Occasionally, we work with boards of directors that have not held an election for some time, usually because nobody else has ever expressed an interest in running as a candidate. A recent decision from the Michigan Court of Appeals makes clear that the board’s decisions are not invalidated just because elections have not been held.
In Channel View East Condominium Association v. Ferguson, the Michigan Court of Appeals considered a case where a defendant co-owner claimed the board had no authority to initiate a suit for $137,800 in fines and interest because elections had never been held. The defendant had failed to complete construction of a site condominium within the time frame required by the bylaws.
When the lawsuit was filed, the board was still composed of the original directors as established in the articles of incorporation. While the bylaws provided for annual elections, they never happened, and no co-owner ever demanded one.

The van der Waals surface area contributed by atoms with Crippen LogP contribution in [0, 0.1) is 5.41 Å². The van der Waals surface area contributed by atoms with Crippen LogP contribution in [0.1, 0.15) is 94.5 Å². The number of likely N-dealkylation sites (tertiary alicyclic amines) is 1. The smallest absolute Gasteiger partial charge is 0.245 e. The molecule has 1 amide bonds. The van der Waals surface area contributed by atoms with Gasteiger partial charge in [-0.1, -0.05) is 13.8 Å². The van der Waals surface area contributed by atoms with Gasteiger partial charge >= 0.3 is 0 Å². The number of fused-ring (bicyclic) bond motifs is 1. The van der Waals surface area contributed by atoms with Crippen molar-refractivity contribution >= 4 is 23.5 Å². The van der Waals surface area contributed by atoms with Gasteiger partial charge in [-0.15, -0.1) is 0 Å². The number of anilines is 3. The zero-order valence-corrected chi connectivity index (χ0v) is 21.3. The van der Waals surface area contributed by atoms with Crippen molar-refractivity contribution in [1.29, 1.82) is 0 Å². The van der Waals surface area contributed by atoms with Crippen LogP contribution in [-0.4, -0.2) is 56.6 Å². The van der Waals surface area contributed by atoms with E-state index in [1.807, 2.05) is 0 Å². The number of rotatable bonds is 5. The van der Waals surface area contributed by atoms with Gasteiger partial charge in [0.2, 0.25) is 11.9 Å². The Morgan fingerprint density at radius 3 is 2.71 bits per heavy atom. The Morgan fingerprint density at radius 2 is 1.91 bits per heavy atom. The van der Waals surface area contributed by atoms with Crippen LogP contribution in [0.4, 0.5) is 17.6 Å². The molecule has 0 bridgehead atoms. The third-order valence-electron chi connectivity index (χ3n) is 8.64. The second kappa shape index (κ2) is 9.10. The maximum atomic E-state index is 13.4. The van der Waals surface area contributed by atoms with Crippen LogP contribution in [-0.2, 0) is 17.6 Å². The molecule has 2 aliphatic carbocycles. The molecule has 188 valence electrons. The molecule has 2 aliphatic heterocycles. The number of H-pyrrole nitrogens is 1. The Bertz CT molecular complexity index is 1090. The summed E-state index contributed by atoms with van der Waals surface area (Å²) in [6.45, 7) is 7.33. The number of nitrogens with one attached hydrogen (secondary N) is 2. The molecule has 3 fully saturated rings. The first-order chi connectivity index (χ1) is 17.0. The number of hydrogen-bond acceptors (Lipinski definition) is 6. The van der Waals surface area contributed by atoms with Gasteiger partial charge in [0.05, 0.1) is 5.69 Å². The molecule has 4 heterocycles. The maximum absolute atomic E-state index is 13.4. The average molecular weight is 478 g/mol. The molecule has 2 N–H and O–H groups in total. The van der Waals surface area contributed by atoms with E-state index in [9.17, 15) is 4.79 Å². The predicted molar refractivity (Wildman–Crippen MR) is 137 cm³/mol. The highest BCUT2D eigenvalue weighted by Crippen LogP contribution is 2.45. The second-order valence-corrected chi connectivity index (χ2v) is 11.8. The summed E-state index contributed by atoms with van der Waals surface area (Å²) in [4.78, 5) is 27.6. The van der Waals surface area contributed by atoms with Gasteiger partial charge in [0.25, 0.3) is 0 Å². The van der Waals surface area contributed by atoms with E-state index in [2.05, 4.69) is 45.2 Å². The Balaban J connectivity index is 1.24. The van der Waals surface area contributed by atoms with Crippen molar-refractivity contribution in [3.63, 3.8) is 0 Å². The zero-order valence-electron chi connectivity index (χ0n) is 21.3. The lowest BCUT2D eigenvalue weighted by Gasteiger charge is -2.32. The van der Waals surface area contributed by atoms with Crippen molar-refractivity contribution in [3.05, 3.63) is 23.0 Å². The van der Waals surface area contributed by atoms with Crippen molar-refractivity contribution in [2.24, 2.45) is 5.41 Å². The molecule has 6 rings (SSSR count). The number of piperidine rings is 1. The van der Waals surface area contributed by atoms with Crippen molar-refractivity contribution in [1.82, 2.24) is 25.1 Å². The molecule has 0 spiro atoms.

The Court of Appeals reversed the trial court’s decision to dismiss the suit, reasoning that (1) “nothing in the condominium documents, including the bylaws, states that the board’s powers would be divested in the event the first [annual] meeting did not occur,” (2) the plaintiff association had been “kept up” by filing annual reports with the state, and “no proceeding had been initiated to question the validity of plaintiff as a corporation,” and (3) the Nonprofit Corporation Act states, “A failure to hold the annual meeting at the designated time, or to elect a sufficient number of directors at the meeting or any adjournment of the meeting, does not affect otherwise valid corporate acts.”
In closing, the court cautioned that “…our ruling should not be read as somehow giving corporations carte blanche to ignore their bylaws. We note that at any time more than 15 months after formation of the corporation, defendant or another co-owner could have initiated a proceeding to require plaintiff to comply with the bylaws, MCL 559.207, or to compel elections, MCL 450.2402, with the association potentially being liable for the initiator’s attorney fees.”